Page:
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Papaya Mealybug: A Technical Brief – Description, Identification and Sustainable Management Strategies in Kenya

Saving Tristan’s only native tree and its associated unique buntings

Invasive non-native species are a major threat on oceanic islands due to their vulnerability and endemism, typical of island ecosystems. On Tristan da Cunha, a remote group of islands in the South Atlantic, Brown soft scale, (Coccus hesperidum), an invasive alien scale insect, has infested Tristan’s only native tree, Phylica arborea; and is now threatening the extinction of one of Britain’s rarest bird species, Nesospiza buntings. There is, therefore, an urgent need to find an appropriate method to mitigate the impact of the scale insects and prevent the total collapse of the Phylica forest. The aim of this project is to select and safely test suitable biocontrol agents to reduce scale numbers below a damaging threshold and safeguard Tristan’s endemic buntings.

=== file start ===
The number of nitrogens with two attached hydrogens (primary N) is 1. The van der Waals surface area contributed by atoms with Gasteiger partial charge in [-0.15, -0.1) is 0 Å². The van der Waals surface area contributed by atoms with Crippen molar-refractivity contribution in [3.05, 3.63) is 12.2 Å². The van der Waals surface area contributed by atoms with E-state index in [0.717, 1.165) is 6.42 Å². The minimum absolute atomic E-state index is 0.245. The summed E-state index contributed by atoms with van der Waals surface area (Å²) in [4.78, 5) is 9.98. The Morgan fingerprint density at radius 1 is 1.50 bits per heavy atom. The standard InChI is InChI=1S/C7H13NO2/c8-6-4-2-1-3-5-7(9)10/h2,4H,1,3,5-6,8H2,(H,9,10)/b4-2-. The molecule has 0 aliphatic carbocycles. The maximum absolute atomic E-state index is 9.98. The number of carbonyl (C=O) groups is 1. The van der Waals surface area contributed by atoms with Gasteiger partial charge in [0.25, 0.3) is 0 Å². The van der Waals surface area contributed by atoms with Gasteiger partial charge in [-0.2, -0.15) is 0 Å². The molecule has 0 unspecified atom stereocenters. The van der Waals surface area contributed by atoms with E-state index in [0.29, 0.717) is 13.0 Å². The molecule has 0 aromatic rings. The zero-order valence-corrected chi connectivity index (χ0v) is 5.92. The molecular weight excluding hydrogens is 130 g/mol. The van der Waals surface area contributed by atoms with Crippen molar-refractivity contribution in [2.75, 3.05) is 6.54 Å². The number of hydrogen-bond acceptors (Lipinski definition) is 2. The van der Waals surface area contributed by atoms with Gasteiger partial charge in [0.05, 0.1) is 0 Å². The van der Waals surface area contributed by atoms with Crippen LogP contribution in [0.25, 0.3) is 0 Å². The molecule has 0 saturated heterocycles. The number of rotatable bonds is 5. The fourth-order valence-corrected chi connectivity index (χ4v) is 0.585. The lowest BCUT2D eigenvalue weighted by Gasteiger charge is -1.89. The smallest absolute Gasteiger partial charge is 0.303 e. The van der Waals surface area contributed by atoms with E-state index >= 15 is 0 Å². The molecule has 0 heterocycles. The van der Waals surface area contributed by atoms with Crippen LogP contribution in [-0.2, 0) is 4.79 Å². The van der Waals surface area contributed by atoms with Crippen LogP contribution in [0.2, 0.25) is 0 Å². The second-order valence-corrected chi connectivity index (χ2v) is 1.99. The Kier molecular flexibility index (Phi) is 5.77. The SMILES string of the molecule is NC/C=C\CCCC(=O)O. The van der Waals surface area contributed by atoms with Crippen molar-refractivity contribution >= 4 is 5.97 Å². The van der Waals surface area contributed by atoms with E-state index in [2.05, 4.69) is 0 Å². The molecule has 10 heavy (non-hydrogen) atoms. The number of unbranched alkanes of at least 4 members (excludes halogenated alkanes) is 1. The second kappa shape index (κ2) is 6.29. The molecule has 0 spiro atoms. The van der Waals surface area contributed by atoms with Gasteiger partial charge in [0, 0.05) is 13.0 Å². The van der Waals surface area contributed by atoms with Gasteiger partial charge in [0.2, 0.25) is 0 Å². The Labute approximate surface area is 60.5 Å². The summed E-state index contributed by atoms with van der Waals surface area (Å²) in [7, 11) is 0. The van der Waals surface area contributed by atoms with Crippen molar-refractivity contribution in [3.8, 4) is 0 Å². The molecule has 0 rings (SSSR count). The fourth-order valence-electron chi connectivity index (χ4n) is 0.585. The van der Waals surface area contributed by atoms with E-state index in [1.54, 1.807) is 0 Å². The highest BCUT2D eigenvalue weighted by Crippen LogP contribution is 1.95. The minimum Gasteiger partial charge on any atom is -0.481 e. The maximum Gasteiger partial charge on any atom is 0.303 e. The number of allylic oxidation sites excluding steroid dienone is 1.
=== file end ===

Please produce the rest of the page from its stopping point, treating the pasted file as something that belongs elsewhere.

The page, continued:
Fighting the scourge of scale insects affecting livelihoods and food security in Kenya

CABI is working in partnership, as part of a Darwin Initiative-funded project, to help secure livelihoods and the food security of smallholder farmers and their families in Kenya blighted by scale insects such as coffee mealybug and cassava mealybug.